A new bill introduced in the House might be the answer the independent streaming service VidAngel has been looking for.
The streaming service – which allows families to filter content such as adult language, nudity and violence from movies – came under fire in 2016 when 20th Century Fox, Disney, Lucas Film and Warner Bros Studios filed copyright infringement and piracy lawsuits.
The company lost the year-long legal battle in 2017, but was able to stay afloat by switching their services to filter content from from Netflix, Amazon and HBO streaming services using iOS, Android, and ROKU.
Now, the new bill sponsored by US Rep. Mia Love (R-UT) would be an updated version of a 2005 law passed by Congress called The Family Home Movie Act (FMA).
The 2005 bill allows DVD's to be edited or transmitted during playback with "DVD-sanitizing technology" to create a censored version of that movie.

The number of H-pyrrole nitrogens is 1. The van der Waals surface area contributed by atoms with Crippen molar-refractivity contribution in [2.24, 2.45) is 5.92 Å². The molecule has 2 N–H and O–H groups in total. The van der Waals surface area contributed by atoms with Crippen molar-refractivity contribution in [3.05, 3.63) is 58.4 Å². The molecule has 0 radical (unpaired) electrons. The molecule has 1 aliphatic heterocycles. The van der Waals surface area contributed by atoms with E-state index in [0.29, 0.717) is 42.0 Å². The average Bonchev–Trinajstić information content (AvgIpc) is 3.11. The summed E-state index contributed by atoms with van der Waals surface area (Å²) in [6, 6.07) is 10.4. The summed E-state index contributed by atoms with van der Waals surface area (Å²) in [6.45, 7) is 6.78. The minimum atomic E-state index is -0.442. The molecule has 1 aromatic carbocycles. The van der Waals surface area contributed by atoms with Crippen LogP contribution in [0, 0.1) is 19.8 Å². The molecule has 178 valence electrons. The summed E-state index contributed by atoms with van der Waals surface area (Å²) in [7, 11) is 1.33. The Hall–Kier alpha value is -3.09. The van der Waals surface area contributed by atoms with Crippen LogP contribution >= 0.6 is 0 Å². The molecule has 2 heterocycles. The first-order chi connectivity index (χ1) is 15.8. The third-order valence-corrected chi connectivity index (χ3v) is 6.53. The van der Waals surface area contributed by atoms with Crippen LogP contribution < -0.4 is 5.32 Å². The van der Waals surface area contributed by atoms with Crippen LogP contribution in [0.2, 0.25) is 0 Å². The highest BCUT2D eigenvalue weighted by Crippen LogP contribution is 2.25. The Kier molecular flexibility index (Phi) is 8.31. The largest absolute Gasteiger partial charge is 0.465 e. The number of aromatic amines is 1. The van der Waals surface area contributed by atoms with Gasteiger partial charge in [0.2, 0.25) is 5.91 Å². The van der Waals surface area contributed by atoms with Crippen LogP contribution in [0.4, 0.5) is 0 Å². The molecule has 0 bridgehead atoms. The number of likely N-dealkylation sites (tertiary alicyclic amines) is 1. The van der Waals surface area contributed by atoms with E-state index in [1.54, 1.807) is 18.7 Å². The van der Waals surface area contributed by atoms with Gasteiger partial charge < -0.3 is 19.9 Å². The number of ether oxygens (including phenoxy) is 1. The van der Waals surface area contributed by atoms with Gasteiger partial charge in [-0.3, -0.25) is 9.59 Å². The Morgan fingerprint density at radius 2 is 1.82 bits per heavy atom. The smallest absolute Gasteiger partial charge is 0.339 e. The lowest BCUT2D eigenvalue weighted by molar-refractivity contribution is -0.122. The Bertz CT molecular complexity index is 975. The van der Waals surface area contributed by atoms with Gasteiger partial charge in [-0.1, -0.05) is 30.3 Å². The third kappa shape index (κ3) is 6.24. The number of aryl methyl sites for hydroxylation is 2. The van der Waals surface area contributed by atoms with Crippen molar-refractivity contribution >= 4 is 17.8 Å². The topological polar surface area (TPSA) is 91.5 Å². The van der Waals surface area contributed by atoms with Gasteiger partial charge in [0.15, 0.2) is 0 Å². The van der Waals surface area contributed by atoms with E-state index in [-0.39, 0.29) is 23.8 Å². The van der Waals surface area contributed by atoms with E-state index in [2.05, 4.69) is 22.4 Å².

The new bill, called "The Family Movie Act Clarification Act of 2018," would add that streaming services (like VidAngel) are also approved filtering devices along with DVD players.
It states that individuals would be allowed to "limit portions of audio or video content for private viewing" as long as "no fixed copy of the altered version is created."
The bill also protects VidAngel by stating, "no person asserting the rights of a motion picture copyright owner may prevent or impede" the filtering services.
More than 30 pro-family groups have previously signed a letter supporting the bill.
"Since 2005, the preferred method for viewing movies has shifted from DVD to streaming. Hollywood has seized this opportunity to once again attack the filtering industry," wrote William J. Aho with Protect Family Rights Coalition. "We are asking the House to pass legislation that simply clarifies that families have the right to filter streamed movies, for private viewing, without interference."